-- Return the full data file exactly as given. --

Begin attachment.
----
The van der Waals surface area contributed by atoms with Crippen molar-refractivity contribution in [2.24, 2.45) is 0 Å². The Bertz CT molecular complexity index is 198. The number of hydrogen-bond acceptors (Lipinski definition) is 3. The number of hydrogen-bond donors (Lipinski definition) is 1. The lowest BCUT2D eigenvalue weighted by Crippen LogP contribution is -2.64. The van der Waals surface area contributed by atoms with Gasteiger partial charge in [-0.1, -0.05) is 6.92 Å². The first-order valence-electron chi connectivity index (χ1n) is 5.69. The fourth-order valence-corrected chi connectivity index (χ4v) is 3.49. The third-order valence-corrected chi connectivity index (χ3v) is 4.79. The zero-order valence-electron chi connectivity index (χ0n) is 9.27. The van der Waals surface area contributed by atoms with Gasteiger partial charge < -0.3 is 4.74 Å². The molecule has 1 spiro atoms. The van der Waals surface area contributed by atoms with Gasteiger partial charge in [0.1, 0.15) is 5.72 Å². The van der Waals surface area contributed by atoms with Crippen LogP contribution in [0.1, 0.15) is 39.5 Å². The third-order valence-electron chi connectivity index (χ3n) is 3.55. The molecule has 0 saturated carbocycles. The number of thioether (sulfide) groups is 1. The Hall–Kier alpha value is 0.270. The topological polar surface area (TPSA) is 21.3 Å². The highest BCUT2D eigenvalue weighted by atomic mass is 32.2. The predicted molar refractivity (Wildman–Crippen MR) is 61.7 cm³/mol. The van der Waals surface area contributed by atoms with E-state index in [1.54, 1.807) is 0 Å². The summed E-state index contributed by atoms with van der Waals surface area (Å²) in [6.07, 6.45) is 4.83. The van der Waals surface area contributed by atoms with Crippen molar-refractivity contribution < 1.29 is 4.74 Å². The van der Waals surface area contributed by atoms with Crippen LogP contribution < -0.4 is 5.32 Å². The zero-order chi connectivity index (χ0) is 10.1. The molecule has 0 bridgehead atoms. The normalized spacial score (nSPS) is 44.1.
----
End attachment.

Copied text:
The van der Waals surface area contributed by atoms with Crippen molar-refractivity contribution in [2.24, 2.45) is 0 Å². The Bertz CT molecular complexity index is 198. The number of hydrogen-bond acceptors (Lipinski definition) is 3. The number of hydrogen-bond donors (Lipinski definition) is 1. The lowest BCUT2D eigenvalue weighted by Crippen LogP contribution is -2.64. The van der Waals surface area contributed by atoms with Gasteiger partial charge in [-0.1, -0.05) is 6.92 Å². The first-order valence-electron chi connectivity index (χ1n) is 5.69. The fourth-order valence-corrected chi connectivity index (χ4v) is 3.49. The third-order valence-corrected chi connectivity index (χ3v) is 4.79. The zero-order valence-electron chi connectivity index (χ0n) is 9.27. The van der Waals surface area contributed by atoms with Gasteiger partial charge < -0.3 is 4.74 Å². The molecule has 1 spiro atoms. The van der Waals surface area contributed by atoms with Gasteiger partial charge in [0.1, 0.15) is 5.72 Å². The van der Waals surface area contributed by atoms with Crippen LogP contribution in [0.1, 0.15) is 39.5 Å². The third-order valence-electron chi connectivity index (χ3n) is 3.55. The molecule has 0 saturated carbocycles. The number of thioether (sulfide) groups is 1. The Hall–Kier alpha value is 0.270. The topological polar surface area (TPSA) is 21.3 Å². The highest BCUT2D eigenvalue weighted by atomic mass is 32.2. The predicted molar refractivity (Wildman–Crippen MR) is 61.7 cm³/mol. The van der Waals surface area contributed by atoms with E-state index in [1.54, 1.807) is 0 Å². The summed E-state index contributed by atoms with van der Waals surface area (Å²) in [6.07, 6.45) is 4.83. The van der Waals surface area contributed by atoms with Crippen molar-refractivity contribution < 1.29 is 4.74 Å². The van der Waals surface area contributed by atoms with Crippen LogP contribution < -0.4 is 5.32 Å². The zero-order chi connectivity index (χ0) is 10.1. The molecule has 0 bridgehead atoms. The normalized spacial score (nSPS) is 44.1.